Thursday, May 15, 2014
Wednesday, May 7, 2014
It was a fine if quite nippy morning (38 degrees), but the trap had nabbed another marauding raccoon last night that needed to be dealt with, so Cricket and I loaded him up in the puttputt and took him out to dispatch him humanely. Afterwards, the scenery was just too nice to pass up, especially when Sharon's cows came running over to see what we were doing
Cricket was on quite a roll this morning. After dispatching the raccoon first thing, she posed for a few pictures with the puttputt on a glorious spring morning, then moved right into getting some work done around the place. First thing - Alfie the yearling bull, now a 'man', dared to walk into the barn. The barn is strictly off limits for all livestock unless invited (chickens and barn cats the exception to that rule), but with his new manly swagger, he figured that rule no longer applied to him. So, she took him out of the barn at a smart clip and I managed to grab the camera and get the final two shots before that lesson was finished. Then, it was time to introduce herself properly to the new Gangsta Girls, which she did nicely, showcasing her ability to go from 'gonna bite your head off, bull-boy' to 'hey, just making sure you know I'm here for you if you need me' in nothing flat. And, without Ho Dog for the first time in 8 years to dog break the lambs, she took it upon herself to do a little schooling with the flock as well.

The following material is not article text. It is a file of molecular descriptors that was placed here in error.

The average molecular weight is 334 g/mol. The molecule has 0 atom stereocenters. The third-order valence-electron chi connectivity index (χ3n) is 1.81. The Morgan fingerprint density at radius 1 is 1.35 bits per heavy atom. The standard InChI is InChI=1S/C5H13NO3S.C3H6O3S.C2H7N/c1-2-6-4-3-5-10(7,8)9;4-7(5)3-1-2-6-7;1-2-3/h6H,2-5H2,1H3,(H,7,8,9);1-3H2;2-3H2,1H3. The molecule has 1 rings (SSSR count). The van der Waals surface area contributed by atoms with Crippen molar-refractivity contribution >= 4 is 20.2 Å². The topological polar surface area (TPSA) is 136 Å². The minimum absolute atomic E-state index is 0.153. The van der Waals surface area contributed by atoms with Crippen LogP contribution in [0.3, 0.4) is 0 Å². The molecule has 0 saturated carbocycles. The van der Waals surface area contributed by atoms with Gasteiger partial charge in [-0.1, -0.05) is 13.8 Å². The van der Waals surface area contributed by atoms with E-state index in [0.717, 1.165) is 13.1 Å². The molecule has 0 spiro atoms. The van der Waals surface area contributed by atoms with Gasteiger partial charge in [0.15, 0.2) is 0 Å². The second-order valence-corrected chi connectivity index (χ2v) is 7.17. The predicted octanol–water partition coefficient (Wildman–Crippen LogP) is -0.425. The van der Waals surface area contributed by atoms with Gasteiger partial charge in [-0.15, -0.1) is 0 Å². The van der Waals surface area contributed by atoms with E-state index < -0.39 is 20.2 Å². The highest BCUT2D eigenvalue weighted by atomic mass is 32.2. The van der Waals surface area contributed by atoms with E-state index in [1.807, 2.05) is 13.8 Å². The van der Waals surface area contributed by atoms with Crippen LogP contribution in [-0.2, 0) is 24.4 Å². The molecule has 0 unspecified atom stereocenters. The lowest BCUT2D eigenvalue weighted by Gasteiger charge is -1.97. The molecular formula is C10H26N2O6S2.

I didn't do a thing except push the button. She did it all on her own. No critter were hurt or even mildly inconvenienced, except the raccoon, who is now on the menu for the vultures, and deservedly so
Cricket was in the mood to do some schooling this morning. Here, she's teaching Bridgette the 3 month old heifer calf on why you do not approach an 8 year old dog that is clearly stating that you should not approach her.
Click the first pix to start the slideshow and enjoy!
Phase 1. Bridgette cautiously looks at Cricket, properly in a down that she was told to hold (somewhat of a miracle, that)
Pretty bold when Cricket's not really looking at her
All Cricket did was turn her head to look at Bridgette and you would have thought she'd been stung on the nose by a bee, she jumped back so quick
A bit harder look as Bridgette gets braver and closer
The oh so typical Cricket warning look - 'You are TOO CLOSE'
And very appropriate, Cricket merely gets up and reminds Bridgette who really is the boss - 300# of heifer calf, not really. 45# of red tri Aussie - yeah, that one